June 11, 2012
Peoples’ brain activity changes permanently when they overcome a phobia.
BOB HIRSHON (host):
Arachnophobia and the brain… I’m Bob Hirshon and this is Science Update.
A fear of spiders can be terrifying, but with exposure therapy it can be overcome in just a few hours. A new study reports that changes to the brain’s fear response remain long after the phobia is conquered. Northwestern University scientist Katherina Hauner conducted the research. She had volunteers with severe arachnophobia view pictures of spiders, look at live specimens in a terrarium, and hold a tarantula in their hands. Areas of the brain normally associated with fear were very active at the beginning, but once the volunteers learned how to control their irrational beliefs about the animals, these regions calmed down.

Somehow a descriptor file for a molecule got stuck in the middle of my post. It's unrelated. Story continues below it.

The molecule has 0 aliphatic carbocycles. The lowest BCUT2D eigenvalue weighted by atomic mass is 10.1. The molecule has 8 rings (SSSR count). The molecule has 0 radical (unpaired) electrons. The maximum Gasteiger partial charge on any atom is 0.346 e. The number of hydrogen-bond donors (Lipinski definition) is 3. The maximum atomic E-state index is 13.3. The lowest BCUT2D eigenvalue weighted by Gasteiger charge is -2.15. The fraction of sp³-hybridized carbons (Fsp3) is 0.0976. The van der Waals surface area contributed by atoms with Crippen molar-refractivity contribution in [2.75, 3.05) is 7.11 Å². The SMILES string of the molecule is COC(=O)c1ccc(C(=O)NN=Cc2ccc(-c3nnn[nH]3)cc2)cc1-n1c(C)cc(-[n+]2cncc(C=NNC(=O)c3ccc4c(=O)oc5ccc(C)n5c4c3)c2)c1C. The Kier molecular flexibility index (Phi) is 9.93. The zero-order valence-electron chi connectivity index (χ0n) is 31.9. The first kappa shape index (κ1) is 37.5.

KATHERINA HAUNER (Northwestern University):
And these areas stayed less active 6 months later. Some of the brain changes are permanent in terms of reorganizing how the brain responds to the situation that was originally very fear-inducing.
Hauner adds that many specific phobias can be treated just as quickly. I’m Bob Hirshon, for AAAS, the science society.